Maryland and other states ratchet up pressure for federal aid

FILE - In this Feb. 6, 2020, file photo, Speaker of the House Nancy Pelosi, D-Calif., talks during a news conference at the Capitol in Washington. President Donald Trump and Pelosi have not spoken in five months at a time when the nation is battling its worst health crisis in a century. (AP Photo/J. Scott Applewhite, File)

House Speaker Nancy Pelosi says Congress may have to pass two separate packages of aid for state and local governments whose budgets have been ravaged by the coronavirus pandemic. (AP Photo/J. Scott Applewhite, File)

Pressure is mounting on federal lawmakers to avert a national budget crisis for state and local governments caused by the COVID-19 pandemic.

Local governments in Maryland and other states may have to lay off employees or make other drastic cuts as they look to fill an ever-widening budget gap brought on by orders that closed most businesses and dislocated workers.

“We’ve got to keep state and local governments solvent, solvent to keep up with the high level of demand for government services,” said Lee Saunders, president of the American Federation of State, County and Municipal Employees national, a union with over 1.4 million members. The union is also the largest state government employees union in Maryland. “The money should go to state and local governments to provide the level of services that are necessary to stop this talk about furloughs and reductions for those everyday heroes.”

Saunders estimated states will need $500 billion in direct aid to replace lost revenues as well as another $200 billion for Medicaid expenses. None of those figures include aid to local governments.

Maryland and other states are facing the potential loss of billions in revenue as the response to the pandemic, including the closure of nonessential businesses, pushes into its second month.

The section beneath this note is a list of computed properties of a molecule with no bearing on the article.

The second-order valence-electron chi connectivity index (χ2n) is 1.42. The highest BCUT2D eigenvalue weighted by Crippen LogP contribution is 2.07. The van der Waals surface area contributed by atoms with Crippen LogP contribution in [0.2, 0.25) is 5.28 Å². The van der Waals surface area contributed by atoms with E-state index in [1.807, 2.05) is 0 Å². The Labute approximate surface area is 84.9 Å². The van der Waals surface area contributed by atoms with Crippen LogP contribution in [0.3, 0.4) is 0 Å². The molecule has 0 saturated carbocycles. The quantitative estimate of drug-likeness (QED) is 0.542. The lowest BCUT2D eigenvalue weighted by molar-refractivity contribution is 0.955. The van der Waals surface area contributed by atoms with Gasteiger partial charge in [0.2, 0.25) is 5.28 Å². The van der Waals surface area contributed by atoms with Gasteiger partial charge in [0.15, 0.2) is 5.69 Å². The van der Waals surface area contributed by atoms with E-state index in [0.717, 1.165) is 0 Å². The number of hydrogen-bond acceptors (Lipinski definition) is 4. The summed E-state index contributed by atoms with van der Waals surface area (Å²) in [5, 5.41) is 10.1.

And while a phased-in recovery could begin in the next month, state budget officials project a $2.8 billion loss in revenue from lost sales and income taxes at the state level alone. Locals will also likely take a hit on income tax withholdings as the number of unemployed in the state approaches 300,000 in five weeks. That figure is expected to climb.

There are no estimates yet for how Maryland’s economy will be affected if restrictions continue through the summer.

How much aid the states will receive is up for debate.

Sen. Mitch McConnell, the top Republican in the Senate, appeared to reverse course Monday and say he was open to providing some aid. Last week, he suggested that some states should declare bankruptcy instead of expecting the federal government to come to their rescue.

McConnell now says he’d be willing to consider additional aid but linked it to provisions that would shield businesses from liability-related claims connected to the virus. McConnell also did not want money used for pre-existing issues, such as struggling state pension systems.

“They’re not concerns. They’re excuses,” House Speaker Nancy Pelosi, a Democrat, said of McConnell’s comments during a call with reporters Tuesday. “This is money that is desperately needed.”

Gov. Larry Hogan, a Republican, said Maryland and other states are seeking $500 billion in direct aid to states over and above an initial $150 billion in approved aid. That money for state and local governments, however, is meant to offset direct costs of fighting the virus rather than to make up for revenue loses.

Hogan and leaders in the state’s 24 large jurisdictions have imposed spending and hiring freezes and vowed to hold off on furloughs and layoffs — at least for now.

Nationally, budget experts warn that state and local governments will be forced to consider layoffs and furloughs without federal assistance.

Pelosi said Congress may have to do two separate aid packages — one for states and another of similar size for local governments. The money, she said, could be doled out over a number of years rather than right away.

“This is about giving the states the money to do their jobs,” Pelosi said.


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